Do You Get Medicare Or Medicaid From Social Security Disability?
Generally speaking, any individual who is entitled to A) receive Supplemental Security Income (SSI) or B) receive both Social Security disability and SSI disability (concurrent benefits) will be entitled to Medicaid at the month of their entitlement to disability.
In the case of beneficiaries receiving SSI disability only, the date of filing is generally the date of disability entitlement, thus the entitlement date for Medicaid.
Two things to point regarding medicaid.
1) Medicaid is a need based medical insurance program; consequently any individual who receives Medicaid must meet income and resource (asset) limits.
2) If a Social Security disability beneficiary has a low benefit amount, they may still be able to qualify for Medicaid, even if their disability benefit is too high to be concurrently entitled to SSI.
Medicare, like Social Security disability, is based upon an individual’s insured status, not simply income and resources. If an individual is approved for Social Security disability benefits, they will not be eligible to receive Medicare insurance benefits for two years following the first month they became eligible to receive their disability benefits.
Another way of putting it is that an SSD beneficiary will have coverage for medicare after A) the five month waiting period has been served (this five month period applies only to social security disability, not SSI) and B) after the 2 year or 24 month waiting period for medicare has been served.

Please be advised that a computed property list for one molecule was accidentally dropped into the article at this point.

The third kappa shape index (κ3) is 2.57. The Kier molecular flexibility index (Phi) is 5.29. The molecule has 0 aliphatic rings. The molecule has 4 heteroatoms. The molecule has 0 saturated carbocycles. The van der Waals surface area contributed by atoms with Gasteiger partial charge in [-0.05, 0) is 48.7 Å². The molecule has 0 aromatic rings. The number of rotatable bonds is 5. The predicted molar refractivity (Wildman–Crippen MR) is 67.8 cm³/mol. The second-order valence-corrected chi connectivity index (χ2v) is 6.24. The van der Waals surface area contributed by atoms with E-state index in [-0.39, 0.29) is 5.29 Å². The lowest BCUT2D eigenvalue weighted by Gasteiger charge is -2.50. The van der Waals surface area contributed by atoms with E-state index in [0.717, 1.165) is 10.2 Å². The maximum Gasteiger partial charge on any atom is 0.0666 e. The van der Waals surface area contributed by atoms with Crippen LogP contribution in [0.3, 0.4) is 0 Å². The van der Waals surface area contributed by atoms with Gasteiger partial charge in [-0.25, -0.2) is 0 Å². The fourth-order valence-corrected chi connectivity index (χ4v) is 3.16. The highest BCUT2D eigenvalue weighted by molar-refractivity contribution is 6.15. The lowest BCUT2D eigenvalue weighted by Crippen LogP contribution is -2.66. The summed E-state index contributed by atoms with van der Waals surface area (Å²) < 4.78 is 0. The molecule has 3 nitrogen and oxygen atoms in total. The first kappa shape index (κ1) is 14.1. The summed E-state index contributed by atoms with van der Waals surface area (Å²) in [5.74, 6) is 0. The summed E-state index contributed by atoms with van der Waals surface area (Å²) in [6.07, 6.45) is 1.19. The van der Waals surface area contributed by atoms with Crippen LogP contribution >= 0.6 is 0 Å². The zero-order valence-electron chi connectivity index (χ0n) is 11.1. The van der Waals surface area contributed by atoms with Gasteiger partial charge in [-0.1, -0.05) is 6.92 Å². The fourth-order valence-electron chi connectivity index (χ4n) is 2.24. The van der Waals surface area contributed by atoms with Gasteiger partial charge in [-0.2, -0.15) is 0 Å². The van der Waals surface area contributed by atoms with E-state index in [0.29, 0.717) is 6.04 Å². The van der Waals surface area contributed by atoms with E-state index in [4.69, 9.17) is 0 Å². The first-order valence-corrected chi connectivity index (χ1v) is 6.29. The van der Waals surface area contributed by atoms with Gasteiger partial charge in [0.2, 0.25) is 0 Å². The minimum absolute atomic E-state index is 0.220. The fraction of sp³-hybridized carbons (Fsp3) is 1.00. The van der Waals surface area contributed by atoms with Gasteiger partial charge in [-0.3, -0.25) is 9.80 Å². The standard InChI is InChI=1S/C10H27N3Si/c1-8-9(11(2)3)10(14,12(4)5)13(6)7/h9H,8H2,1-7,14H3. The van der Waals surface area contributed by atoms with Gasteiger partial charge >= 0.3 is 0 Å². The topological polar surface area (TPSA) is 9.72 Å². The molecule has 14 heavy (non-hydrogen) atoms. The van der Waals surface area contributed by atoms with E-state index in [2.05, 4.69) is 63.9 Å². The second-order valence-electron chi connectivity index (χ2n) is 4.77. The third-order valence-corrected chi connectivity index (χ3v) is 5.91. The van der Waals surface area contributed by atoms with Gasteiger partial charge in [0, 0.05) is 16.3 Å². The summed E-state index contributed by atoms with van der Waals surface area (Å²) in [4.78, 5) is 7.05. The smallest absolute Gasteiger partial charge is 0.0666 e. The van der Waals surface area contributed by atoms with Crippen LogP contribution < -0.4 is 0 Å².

Some claimants who have been approved for social security disability will have a gap time period in which they have no coverage under medicare, due to these waiting periods. However, because many social security disability claims literally take years to finish (from the disability application to the reconsideration appeal, to the disability hearing, etc), many claimants will have already served these waiting periods by the time they finally receive notification that their disability claim has been approved.
Things to remember regarding medicare:
1) Once an individual is entitled to Medicare part A and B benefits, they are eligible to enroll in part C and D.
2) Medicare offers part C and D premium programs to help with prescriptions and medical expenses that are nor covered by parts A and B.
3) Medicare parts C and D are not free, so there is an additional monthly premium involved.
4) Medicare does offer help with the additional premium cost if an individual meets the income and resource limit for the Medicare part C and D subsidy program.
In conclusion, if you are approved for Social Security disability only with no ongoing SSI disability entitlement and you have health insurance, do not give up your coverage if possible. You will not be eligible for any Medicare for two years after your date of entitlement to Social Security benefits.
Additionally, check with your local Social Services office to see if you might be entitled to Medicaid even if your Social Security benefit is a little too high for SSI benefits.
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